KIGALI, Rwanda — Vanessa Kaneza is on the run, hiding from security agents she believes killed her husband and may want to harm her.

Despite her family’s ties to Burundi’s ruling party, she no longer feels safe in a country where security forces are routinely accused of torturing and killing perceived opponents. Now, as the International Criminal Court begins looking into the alleged crimes, she and others fear the security forces have begun eliminating their own allies, like her husband, to ensure silence.

“I prayed for my husband daily to stop participating in hunting down people, but I didn’t have power over him,” Kaneza told The Associated Press. “I know he is already dead and I blame the president for this.”

Her husband, a retired soldier named Aime Manirakiza, had been a member of the Imbonerakure youth group, which helped break up protests in 2015 over President Pierre Nkurunziza’s bid to seek a disputed third term that he ultimately won.

Manirakiza had been active in Musaga, a neighborhood in the capital, Bujumbura, where Imbonerakure members were seen shooting into civilian crowds at the peak of the protests.

The 40-year-old disappeared in May. Kaneza, who later fled to neighboring Rwanda, said she was told that her husband was eliminated by his Imbonerakure colleagues acting on orders from “high up.”

Local human rights activists have been documenting similar cases of witnesses of abuses who were killed or disappeared since the East African nation descended into the violence that has left hundreds dead and forced hundreds of thousands to flee into neighboring countries.

Imbonerakure members who are thought to have witnessed grave crimes are now at risk of being assassinated or arrested, said Pierre-Claver Mbonimpa, Burundi’s most prominent human rights activist.

The ICC this month said judges have authorized an investigation into allegations of state-sponsored crimes in Burundi, including murder, rape and torture, committed since April 26, 2015. The ICC said it can investigate actions that occurred before Burundi’s withdrawal from the Hague-based court took effect last month.

The reports of missing witnesses signal that “despite the government’s rhetoric that it will resist any attempt by the ICC to investigate alleged crimes, it may also be concerned about having people being able to corroborate Imbonerakure’s alleged participation in such crimes alongside security and intelligence officers,” said Yolande Bouka, an independent analyst now based in the United States.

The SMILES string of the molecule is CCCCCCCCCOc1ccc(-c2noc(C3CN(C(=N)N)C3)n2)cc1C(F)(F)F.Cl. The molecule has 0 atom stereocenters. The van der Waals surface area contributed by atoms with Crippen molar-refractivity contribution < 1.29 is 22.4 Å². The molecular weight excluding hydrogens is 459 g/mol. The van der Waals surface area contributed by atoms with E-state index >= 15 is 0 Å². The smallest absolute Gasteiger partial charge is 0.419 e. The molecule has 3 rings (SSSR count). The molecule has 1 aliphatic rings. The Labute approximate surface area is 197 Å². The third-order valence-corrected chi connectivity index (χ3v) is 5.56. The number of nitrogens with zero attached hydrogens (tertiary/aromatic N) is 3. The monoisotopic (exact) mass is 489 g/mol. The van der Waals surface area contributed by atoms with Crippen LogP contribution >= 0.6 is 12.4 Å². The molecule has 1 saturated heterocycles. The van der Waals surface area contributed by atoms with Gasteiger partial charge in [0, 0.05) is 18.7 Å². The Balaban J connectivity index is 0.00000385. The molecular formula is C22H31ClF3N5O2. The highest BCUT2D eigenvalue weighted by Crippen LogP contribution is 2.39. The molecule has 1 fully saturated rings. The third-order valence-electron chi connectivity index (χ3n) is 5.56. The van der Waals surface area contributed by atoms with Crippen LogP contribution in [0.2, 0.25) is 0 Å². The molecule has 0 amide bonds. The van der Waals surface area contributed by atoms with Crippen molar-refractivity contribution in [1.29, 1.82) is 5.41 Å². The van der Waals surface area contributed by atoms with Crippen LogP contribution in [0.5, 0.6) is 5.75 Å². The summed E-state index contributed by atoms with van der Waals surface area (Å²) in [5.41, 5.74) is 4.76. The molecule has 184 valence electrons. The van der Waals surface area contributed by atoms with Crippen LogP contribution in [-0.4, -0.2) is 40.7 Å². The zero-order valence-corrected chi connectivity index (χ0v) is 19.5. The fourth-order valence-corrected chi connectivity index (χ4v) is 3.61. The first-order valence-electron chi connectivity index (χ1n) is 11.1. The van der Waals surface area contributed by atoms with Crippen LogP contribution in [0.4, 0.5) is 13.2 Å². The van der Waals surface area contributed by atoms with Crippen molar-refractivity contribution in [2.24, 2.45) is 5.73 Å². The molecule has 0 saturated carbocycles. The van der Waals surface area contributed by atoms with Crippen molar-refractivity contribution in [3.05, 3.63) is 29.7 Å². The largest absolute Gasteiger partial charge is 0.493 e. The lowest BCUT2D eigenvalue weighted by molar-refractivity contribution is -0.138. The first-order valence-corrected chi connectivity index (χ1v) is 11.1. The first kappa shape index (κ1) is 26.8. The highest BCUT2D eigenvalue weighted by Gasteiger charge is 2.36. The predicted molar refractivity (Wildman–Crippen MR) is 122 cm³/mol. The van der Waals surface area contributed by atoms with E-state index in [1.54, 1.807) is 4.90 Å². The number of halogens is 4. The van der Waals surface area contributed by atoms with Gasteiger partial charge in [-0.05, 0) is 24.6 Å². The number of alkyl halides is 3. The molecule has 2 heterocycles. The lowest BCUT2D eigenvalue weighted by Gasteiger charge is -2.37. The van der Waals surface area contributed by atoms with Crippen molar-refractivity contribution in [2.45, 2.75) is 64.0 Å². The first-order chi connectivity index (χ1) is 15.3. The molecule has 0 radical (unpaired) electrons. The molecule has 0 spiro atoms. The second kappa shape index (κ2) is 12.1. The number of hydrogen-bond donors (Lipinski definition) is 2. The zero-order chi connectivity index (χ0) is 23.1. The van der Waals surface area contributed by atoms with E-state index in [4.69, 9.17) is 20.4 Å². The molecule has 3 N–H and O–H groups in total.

A prominent local activist has published a list online of dozens of Burundians “forcibly disappeared” over the past two years. It includes Imbonerakure members, activists and politicians from various parties, journalists, intelligence agents, police and army officers and civilians.

Some security agents who participated in alleged crimes have been eliminated as violently as their victims, said Pacifique Nininahazwe, who runs the website and has been sharing information with ICC investigators.

Nininahazwe cited at least three Imbonerakure members he said were eliminated this year: C├ędric Kwizera, Audifax Ndayizeye and Ligan Harerimana. He is also aware of Manirakiza’s disappearance.

The activists documenting the killings of Imbonerakure members feel some sympathy for them, saying the state is simply using them. The youth group members commit crimes following orders from above, the activists say, so they are victims too.

Burundi’s government did not respond to requests for comment. Officials have denied charges by a United Nations commission of inquiry and human rights groups of extrajudicial killings, calling the allegations part of a propaganda campaign by activists seeking to discredit the government.

Nkurunziza rose to power in 2005 following the signing of the Arusha accords to end Burundi’s 13-year civil war that killed about 300,000 people. Some Imbonerakure members fought alongside him as child soldiers, and many are in their 30s now.

Nkurunziza was re-elected unopposed in 2010 after the opposition boycotted the vote. He said he was eligible for a third term in 2015 because lawmakers, not the people, had chosen him for his first term, but critics called the move unconstitutional.

Under growing international pressure, Nkurunziza’s government now is trying to pass legislation that would extend his rule beyond 2020, when his current term expires.

Despite relative calm that has settled in many parts of Burundi, sporadic violence persists, often perpetrated by the security forces and allied groups such as the Imbonerakure.

Shortly before he disappeared in May, Manirakiza told his wife that his relationship with his bosses in the intelligence services had soured, but gave no details.

Kaneza said government officials never helped her search for her husband’s body.

She said one of his colleagues shouted when she went asking: “If you don’t keep your mouth shut, you know what the consequences will be.”


Associated Press writer Rodney Muhumuza in Kampala, Uganda contributed.